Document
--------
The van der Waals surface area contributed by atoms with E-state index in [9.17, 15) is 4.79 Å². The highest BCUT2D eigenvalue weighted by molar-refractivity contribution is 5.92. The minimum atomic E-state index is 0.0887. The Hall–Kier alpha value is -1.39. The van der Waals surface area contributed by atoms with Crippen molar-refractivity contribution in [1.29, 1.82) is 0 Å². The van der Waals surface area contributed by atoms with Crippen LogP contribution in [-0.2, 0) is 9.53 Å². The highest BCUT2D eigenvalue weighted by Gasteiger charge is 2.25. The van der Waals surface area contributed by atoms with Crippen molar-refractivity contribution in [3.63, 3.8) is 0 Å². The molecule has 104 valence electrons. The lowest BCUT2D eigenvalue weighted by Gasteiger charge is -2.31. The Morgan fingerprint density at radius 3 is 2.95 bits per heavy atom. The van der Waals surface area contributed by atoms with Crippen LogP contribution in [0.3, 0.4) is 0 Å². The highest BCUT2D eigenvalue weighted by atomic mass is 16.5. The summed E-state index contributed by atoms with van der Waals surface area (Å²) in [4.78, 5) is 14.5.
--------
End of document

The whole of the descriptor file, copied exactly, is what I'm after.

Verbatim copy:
The van der Waals surface area contributed by atoms with E-state index in [9.17, 15) is 4.79 Å². The highest BCUT2D eigenvalue weighted by molar-refractivity contribution is 5.92. The minimum atomic E-state index is 0.0887. The Hall–Kier alpha value is -1.39. The van der Waals surface area contributed by atoms with Crippen molar-refractivity contribution in [1.29, 1.82) is 0 Å². The van der Waals surface area contributed by atoms with Crippen LogP contribution in [-0.2, 0) is 9.53 Å². The highest BCUT2D eigenvalue weighted by Gasteiger charge is 2.25. The van der Waals surface area contributed by atoms with Crippen molar-refractivity contribution in [3.63, 3.8) is 0 Å². The molecule has 104 valence electrons. The lowest BCUT2D eigenvalue weighted by Gasteiger charge is -2.31. The Morgan fingerprint density at radius 3 is 2.95 bits per heavy atom. The van der Waals surface area contributed by atoms with Crippen LogP contribution in [0.3, 0.4) is 0 Å². The highest BCUT2D eigenvalue weighted by atomic mass is 16.5. The summed E-state index contributed by atoms with van der Waals surface area (Å²) in [4.78, 5) is 14.5.